Turkey’s parliament on Thursday approved a bill that allows Finland to join the NATO military alliance, clearing the last major hurdle for Helsinki to join the US-led alliance as the year-long war in Ukraine rages on.
Ankara was the last among 30 members of the alliance to ratify Finland’s membership, which came after months of dilly-dallying.
All 276 legislators present in the parliament on Thursday unanimously voted in favor of Finland’s bid, days after Hungary’s parliament gave its nod.
Turkish Parliament’s foreign affairs commission unanimously approved the Finland Bill last week, as Ankara prepares for parliamentary and presidential elections on May 14.
Earlier in March, Turkish President Recep Tayyip Erdogan said Finland secured its NATO membership after taking concrete steps to keep promises to crack down on what Ankara describes as "terrorist groups" in Finland, and to free up defense exports.
In a statement after the vote, Finnish president Sauli Niinisto said his country is “now ready to join NATO” and thanked all the 30 member states of the Western alliance for supporting Finland’s bid.
“All 30 NATO members have now ratified Finland’s membership. I want to thank every one of them for their trust and support,” Niinisto was quoted as saying.
“Finland will be a strong and capable ally, committed to the security of the Alliance. We look forward to welcoming Sweden to join us as soon as possible”.
NATO Secretary General Jens Stoltenberg also took to Twitter to commend the decision.
“I welcome the vote of the Grand National Assembly of #Türkiye to complete the ratification of #Finland’s accession. This will make the whole #NATO family stronger & safer,” Stoltenberg said in a tweet.
I welcome the vote of the Grand National Assembly of #Türkiye to complete the ratification of #Finland’s accession. This will make the whole #NATO family stronger & safer.— Jens Stoltenberg (@jensstoltenberg) March 30, 2023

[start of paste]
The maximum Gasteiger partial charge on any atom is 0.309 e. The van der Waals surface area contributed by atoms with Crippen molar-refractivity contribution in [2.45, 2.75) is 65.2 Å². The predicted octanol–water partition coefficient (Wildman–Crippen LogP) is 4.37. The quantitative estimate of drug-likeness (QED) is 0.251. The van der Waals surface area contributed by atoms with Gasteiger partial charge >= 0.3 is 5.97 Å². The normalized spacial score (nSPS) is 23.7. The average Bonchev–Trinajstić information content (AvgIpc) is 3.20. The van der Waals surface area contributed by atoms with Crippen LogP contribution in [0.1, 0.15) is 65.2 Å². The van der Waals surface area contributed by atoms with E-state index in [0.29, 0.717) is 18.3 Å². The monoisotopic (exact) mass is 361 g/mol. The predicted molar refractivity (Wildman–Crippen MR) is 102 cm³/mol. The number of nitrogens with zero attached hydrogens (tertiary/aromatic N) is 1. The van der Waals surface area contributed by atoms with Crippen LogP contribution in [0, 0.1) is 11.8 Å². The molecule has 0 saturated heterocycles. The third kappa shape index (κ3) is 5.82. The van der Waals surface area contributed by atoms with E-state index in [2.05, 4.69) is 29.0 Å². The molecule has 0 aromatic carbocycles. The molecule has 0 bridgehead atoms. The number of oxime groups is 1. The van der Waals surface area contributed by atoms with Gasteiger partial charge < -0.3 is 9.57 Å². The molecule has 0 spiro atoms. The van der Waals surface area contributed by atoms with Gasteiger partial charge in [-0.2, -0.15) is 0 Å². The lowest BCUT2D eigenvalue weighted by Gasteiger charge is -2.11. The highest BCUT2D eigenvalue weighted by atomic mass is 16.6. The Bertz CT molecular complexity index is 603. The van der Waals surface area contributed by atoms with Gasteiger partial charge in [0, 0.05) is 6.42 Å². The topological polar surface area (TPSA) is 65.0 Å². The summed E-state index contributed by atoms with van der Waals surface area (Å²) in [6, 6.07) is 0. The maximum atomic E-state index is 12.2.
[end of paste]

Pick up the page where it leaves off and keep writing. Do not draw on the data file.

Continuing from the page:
Finland and Sweden applied to join the trans-Atlantic military alliance in 2022 after Russia launched its military operation in Ukraine. But the process was delayed due to reservations expressed by Turkey and Hungary.
Ankara accused Helsinki of supporting and housing Kurdish “terrorist organizations”. Hungary's prime minister Viktor Orban, on the other hand, claimed that Helsinki was spreading “outright lies” about his country’s rule of law record.
The hard-nosed stance gradually faded, as both NATO members accepted Finland as the latest addition to the alliance.
However, both Turkey and Hungary are still united against opposing Sweden’s admission to the military alliance. Ankara says it has not gone far enough in cracking down on "terrorists" inside the country.
The US State Department welcomed Turkey's ratification of Finland and encouraged it to quickly ratify Sweden's accession as well.
"Sweden and Finland are both strong, capable partners that share NATO's values and will strengthen the Alliance and contribute to European security," a spokesman for the department said on Friday.
Soon after Turkey voted for Finland’s inclusion, Finnish prime minister Sanna Marin also spoke in favor of her neighbor Sweden.
"Finland stands with Sweden now and in the future and supports its application," she said.
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